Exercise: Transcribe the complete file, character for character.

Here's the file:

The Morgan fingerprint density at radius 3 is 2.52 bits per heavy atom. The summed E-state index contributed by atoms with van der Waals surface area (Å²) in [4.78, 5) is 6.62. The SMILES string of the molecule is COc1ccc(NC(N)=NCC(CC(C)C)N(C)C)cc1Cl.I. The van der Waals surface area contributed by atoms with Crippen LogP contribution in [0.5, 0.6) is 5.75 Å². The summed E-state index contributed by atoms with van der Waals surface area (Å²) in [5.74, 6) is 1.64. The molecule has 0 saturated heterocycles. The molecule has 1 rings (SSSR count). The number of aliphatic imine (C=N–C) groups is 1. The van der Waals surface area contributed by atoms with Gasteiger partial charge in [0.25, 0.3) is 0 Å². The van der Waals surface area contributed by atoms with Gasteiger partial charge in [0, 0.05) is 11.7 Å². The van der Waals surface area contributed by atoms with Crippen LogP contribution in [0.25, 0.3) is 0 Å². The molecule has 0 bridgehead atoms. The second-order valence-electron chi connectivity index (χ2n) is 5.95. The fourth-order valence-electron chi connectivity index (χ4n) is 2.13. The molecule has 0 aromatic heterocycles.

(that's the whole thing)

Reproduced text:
The Morgan fingerprint density at radius 3 is 2.52 bits per heavy atom. The summed E-state index contributed by atoms with van der Waals surface area (Å²) in [4.78, 5) is 6.62. The SMILES string of the molecule is COc1ccc(NC(N)=NCC(CC(C)C)N(C)C)cc1Cl.I. The van der Waals surface area contributed by atoms with Crippen LogP contribution in [0.5, 0.6) is 5.75 Å². The summed E-state index contributed by atoms with van der Waals surface area (Å²) in [5.74, 6) is 1.64. The molecule has 0 saturated heterocycles. The molecule has 1 rings (SSSR count). The number of aliphatic imine (C=N–C) groups is 1. The van der Waals surface area contributed by atoms with Gasteiger partial charge in [0.25, 0.3) is 0 Å². The van der Waals surface area contributed by atoms with Gasteiger partial charge in [0, 0.05) is 11.7 Å². The van der Waals surface area contributed by atoms with Crippen LogP contribution in [0.25, 0.3) is 0 Å². The molecule has 0 bridgehead atoms. The second-order valence-electron chi connectivity index (χ2n) is 5.95. The fourth-order valence-electron chi connectivity index (χ4n) is 2.13. The molecule has 0 aromatic heterocycles.